While these are guidelines, and don’t have the force of law, they do give provide some important insight on what the FTC rightly sees as some key challenges related to mobile and social devices and services as they relate to advertising. And it lays out both general guidelines and offers some very specific examples of what it sees as permissible and what might become problematic.
The bottom line is that while mobile devices and social networking may be constrained due to relatively small screen sizes and character limits, “cyberspace is not without boundaries, and deception is unlawful no matter what the medium.”
Brian McCalmon, an attorney with K&L out of Washington, D.C., notes that the March revisions were an update to the “Dot Com Disclosures” document that the FTC (News - Alert) issued in 2000. That focused on what is required in the online space to prevent marketing and ad efforts from violating Section 5 of the FTC Act, which prevents false, deceptive, unfair statements – either by submission or omission.
“I think [these disclosures and the new ones issued in March] make sense,” said McCalmon. “This was preceded by a pretty intensive exercise.”
Indeed. The FTC issued the guidelines document in March, after completing a lengthy public input and review process.
“My sense is they exhausted the issue pretty thoroughly,” added McCalmon. “I don’t see any obvious holes in this. I think this is pretty helpful.”
CUSTOMER magazine reached out to major advertising firms, including CP+B, Grey Advertising, and Ogilvy (News - Alert), but either didn’t get a response at all or was told they don’t publicly comment on public policy.
In any case, McCalmon says he doubts there will be any negative blowback regarding these new rules.
“The most controversial [part] will be the FTC statement that if you can’t get your disclosure into your Twitter endorsement or ad, then their advice is you don’t use the medium.”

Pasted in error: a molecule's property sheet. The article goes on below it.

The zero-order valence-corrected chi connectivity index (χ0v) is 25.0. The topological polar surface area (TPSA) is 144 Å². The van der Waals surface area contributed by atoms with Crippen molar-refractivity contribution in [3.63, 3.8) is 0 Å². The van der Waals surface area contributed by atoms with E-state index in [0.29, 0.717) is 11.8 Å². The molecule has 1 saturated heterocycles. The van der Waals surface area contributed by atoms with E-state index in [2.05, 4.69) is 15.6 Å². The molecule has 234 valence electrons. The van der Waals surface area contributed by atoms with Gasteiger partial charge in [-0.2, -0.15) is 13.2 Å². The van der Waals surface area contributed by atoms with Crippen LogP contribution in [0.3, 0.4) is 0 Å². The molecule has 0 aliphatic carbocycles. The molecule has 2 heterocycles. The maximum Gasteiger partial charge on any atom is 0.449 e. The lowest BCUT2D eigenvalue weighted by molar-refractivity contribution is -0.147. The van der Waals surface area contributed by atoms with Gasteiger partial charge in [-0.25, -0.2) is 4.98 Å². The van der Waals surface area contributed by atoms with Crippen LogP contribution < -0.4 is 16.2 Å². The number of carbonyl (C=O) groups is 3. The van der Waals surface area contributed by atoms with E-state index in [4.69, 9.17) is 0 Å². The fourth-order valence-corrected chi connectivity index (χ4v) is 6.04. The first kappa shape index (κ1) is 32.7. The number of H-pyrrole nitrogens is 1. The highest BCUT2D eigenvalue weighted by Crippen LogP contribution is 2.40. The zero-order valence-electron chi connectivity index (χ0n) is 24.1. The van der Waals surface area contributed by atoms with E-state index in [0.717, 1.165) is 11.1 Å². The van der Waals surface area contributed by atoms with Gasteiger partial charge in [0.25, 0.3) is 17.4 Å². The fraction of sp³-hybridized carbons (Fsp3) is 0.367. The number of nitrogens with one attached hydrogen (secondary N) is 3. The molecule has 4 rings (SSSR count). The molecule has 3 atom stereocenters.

Here are a few other choice excerpts from the March guidelines:
“Websites, and mobile applications, however, are interactive and have a certain depth — with multiple pages or screens linked together and pop-up screens, for example — that may affect how proximity is evaluated. Mobile devices also present additional issues because a disclosure that would appear on the same screen of a standard desktop computer might, instead, require significant vertical and horizontal scrolling on a mobile screen. In evaluating placement, advertisers should also take into consideration empirical research about where consumers do and do not look on a screen.”
“Requiring consumers to scroll in order to view a disclosure may be problematic, however, because consumers who don’t scroll enough (and in the right direction) may miss important qualifying information and be misled.
“When advertisers are putting disclosures in a place where consumers might have to scroll in order to view them, they should use text or visual cues to encourage consumers to scroll and avoid formats that discourage scrolling.
Text prompts can indicate that more information is available.”
“Hyperlinks allow additional information to be placed on a webpage entirely separate from the relevant claim. Hyperlinks can provide a useful means to access disclosures that are not integral to the triggering claim, provided certain conditions (discussed below) are met. Hyperlinked disclosures may be particularly useful if the disclosure is lengthy or if it needs to be repeated (because of multiple triggering claims, for example).
However, in many situations, hyperlinks are not necessary to convey disclosures. If a disclosure consists of a word or phrase that may be easily incorporated into the text, along with the claim, this placement increases the likelihood that consumers will see the disclosure and relate it to the relevant claim.”
The key considerations for evaluating the effectiveness of all hyperlinks are:
? the labeling or description of the hyperlink;
? consistency in the use of hyperlink styles;
? the placement and prominence of the hyperlink on the webpage or
? the handling of the disclosure on the click-through page or screen.
“Account for viewing on different devices.Most webpages viewable on desktop devices may also be viewable on smartphones.Therefore, unless a website defaults to a mobile-optimized (or similarly responsive) version, advertisers should design the website so that any necessary disclosures are clear and conspicuous, regardless of the device on which they are displayed…. Among many other considerations, if a disclosure is too small to read on a mobile device and the text of the disclosure cannot be enlarged, it is not a clear and conspicuous disclosure. If a disclosure is presented in a long line of text that does not wrap around and fit on a screen, it is unlikely to be adequate.”
Edited by Stefania Viscusi